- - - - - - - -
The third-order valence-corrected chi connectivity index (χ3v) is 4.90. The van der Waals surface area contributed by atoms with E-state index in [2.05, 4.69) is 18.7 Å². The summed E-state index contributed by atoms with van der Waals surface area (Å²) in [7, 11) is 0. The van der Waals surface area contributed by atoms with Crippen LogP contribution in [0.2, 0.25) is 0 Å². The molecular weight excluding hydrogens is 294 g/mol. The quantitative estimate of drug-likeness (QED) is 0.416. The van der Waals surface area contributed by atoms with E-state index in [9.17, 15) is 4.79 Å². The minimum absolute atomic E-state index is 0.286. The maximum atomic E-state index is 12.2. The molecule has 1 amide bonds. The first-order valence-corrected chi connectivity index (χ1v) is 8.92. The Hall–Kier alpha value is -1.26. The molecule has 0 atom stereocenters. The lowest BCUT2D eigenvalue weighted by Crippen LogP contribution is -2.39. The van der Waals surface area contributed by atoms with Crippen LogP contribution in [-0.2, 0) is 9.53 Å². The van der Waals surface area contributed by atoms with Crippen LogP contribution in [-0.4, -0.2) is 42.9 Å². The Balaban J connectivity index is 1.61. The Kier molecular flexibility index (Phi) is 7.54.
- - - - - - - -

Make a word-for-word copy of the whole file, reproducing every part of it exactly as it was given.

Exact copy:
The third-order valence-corrected chi connectivity index (χ3v) is 4.90. The van der Waals surface area contributed by atoms with E-state index in [2.05, 4.69) is 18.7 Å². The summed E-state index contributed by atoms with van der Waals surface area (Å²) in [7, 11) is 0. The van der Waals surface area contributed by atoms with Crippen LogP contribution in [0.2, 0.25) is 0 Å². The molecular weight excluding hydrogens is 294 g/mol. The quantitative estimate of drug-likeness (QED) is 0.416. The van der Waals surface area contributed by atoms with E-state index in [9.17, 15) is 4.79 Å². The minimum absolute atomic E-state index is 0.286. The maximum atomic E-state index is 12.2. The molecule has 1 amide bonds. The first-order valence-corrected chi connectivity index (χ1v) is 8.92. The Hall–Kier alpha value is -1.26. The molecule has 0 atom stereocenters. The lowest BCUT2D eigenvalue weighted by Crippen LogP contribution is -2.39. The van der Waals surface area contributed by atoms with Crippen LogP contribution in [-0.2, 0) is 9.53 Å². The van der Waals surface area contributed by atoms with Crippen LogP contribution in [-0.4, -0.2) is 42.9 Å². The Balaban J connectivity index is 1.61. The Kier molecular flexibility index (Phi) is 7.54.